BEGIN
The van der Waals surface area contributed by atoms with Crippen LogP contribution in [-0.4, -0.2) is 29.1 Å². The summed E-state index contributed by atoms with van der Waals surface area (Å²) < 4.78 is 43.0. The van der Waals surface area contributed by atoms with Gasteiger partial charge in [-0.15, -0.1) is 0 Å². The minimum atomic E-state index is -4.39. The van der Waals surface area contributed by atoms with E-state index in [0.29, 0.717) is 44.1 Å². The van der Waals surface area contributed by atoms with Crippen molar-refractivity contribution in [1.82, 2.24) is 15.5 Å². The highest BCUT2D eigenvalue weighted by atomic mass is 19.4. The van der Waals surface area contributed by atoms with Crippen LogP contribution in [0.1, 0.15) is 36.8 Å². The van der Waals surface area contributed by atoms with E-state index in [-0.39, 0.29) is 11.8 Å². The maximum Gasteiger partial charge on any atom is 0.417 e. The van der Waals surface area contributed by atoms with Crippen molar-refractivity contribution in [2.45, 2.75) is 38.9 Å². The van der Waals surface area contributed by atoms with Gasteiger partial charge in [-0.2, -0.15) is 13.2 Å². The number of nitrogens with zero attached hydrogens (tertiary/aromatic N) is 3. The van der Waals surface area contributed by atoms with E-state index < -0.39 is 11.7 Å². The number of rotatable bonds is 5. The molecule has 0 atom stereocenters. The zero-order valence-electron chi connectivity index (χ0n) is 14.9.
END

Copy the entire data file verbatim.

The van der Waals surface area contributed by atoms with Crippen LogP contribution in [-0.4, -0.2) is 29.1 Å². The summed E-state index contributed by atoms with van der Waals surface area (Å²) < 4.78 is 43.0. The van der Waals surface area contributed by atoms with Gasteiger partial charge in [-0.15, -0.1) is 0 Å². The minimum atomic E-state index is -4.39. The van der Waals surface area contributed by atoms with E-state index in [0.29, 0.717) is 44.1 Å². The van der Waals surface area contributed by atoms with Crippen molar-refractivity contribution in [1.82, 2.24) is 15.5 Å². The highest BCUT2D eigenvalue weighted by atomic mass is 19.4. The van der Waals surface area contributed by atoms with Crippen LogP contribution in [0.1, 0.15) is 36.8 Å². The van der Waals surface area contributed by atoms with E-state index in [-0.39, 0.29) is 11.8 Å². The maximum Gasteiger partial charge on any atom is 0.417 e. The van der Waals surface area contributed by atoms with Crippen molar-refractivity contribution in [2.45, 2.75) is 38.9 Å². The van der Waals surface area contributed by atoms with Gasteiger partial charge in [-0.2, -0.15) is 13.2 Å². The number of nitrogens with zero attached hydrogens (tertiary/aromatic N) is 3. The van der Waals surface area contributed by atoms with E-state index < -0.39 is 11.7 Å². The number of rotatable bonds is 5. The molecule has 0 atom stereocenters. The zero-order valence-electron chi connectivity index (χ0n) is 14.9.